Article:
Food logistics is often a complicated process because products can contain ingredients strategically sourced from multiple locations and perishable items need to be kept refrigerated, Forbes reported. When manufacturers, packagers, distributors and retailers collaborate, the process can become more efficient, make food safer and decrease global hunger.
Large grocery stores typically dominate retail logistics, so food manufacturers constantly need to consider efficiency, sustainability and minimizing waste, Process & Control Today stated. Food material costs can often fluctuate, so companies need to be prepared for variation.
The global population is predicted to reach 9 billion people by 2050, so food demands will increase, Forbes said. Food production takes up 10 percent of energy use and 50 percent of U.S. land, and 40 percent of the food in the U.S. is not consumed. North American consumers waste approximately 121 billion pounds of food per year, and if it was reduced by 15 percent, an extra 25 million Americans could be fed every year. Efficiency will be crucial to meeting increased food demand as the global population grows. The Food Waste Reduction Alliance Project is a group that works to send edible products to food banks to reduce hunger and waste.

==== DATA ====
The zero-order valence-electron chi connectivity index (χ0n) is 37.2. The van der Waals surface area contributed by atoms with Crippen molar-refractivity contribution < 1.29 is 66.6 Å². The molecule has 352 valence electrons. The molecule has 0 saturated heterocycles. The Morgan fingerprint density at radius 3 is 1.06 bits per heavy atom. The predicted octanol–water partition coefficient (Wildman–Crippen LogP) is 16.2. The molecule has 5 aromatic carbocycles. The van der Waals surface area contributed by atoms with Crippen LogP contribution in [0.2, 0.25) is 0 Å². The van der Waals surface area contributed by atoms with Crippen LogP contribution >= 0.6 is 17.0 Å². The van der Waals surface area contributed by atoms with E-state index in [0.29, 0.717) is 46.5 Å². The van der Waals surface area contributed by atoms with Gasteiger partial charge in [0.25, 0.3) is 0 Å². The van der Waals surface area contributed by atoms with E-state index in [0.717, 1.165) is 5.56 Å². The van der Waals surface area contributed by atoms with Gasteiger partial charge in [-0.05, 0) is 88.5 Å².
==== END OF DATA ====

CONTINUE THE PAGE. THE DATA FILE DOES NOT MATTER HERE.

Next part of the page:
Some food manufacturers are leveraging technology to reduce waste. Radio frequency identification tags using temperature can give constant temperature data for perishable items and prevent spoilage and inventory loss, the source stated. IBM leveraged RFID technology to create a freezer that can track items nearing expiration dates and send alerts if a certain product is running low. As consumers place a growing emphasis on sustainable sourcing, mobile apps have been developed to tell shoppers where a product originated and how it was grown by scanning the barcode.
Food producers are constantly becoming more efficient, which allows them to minimize risks and improve safety.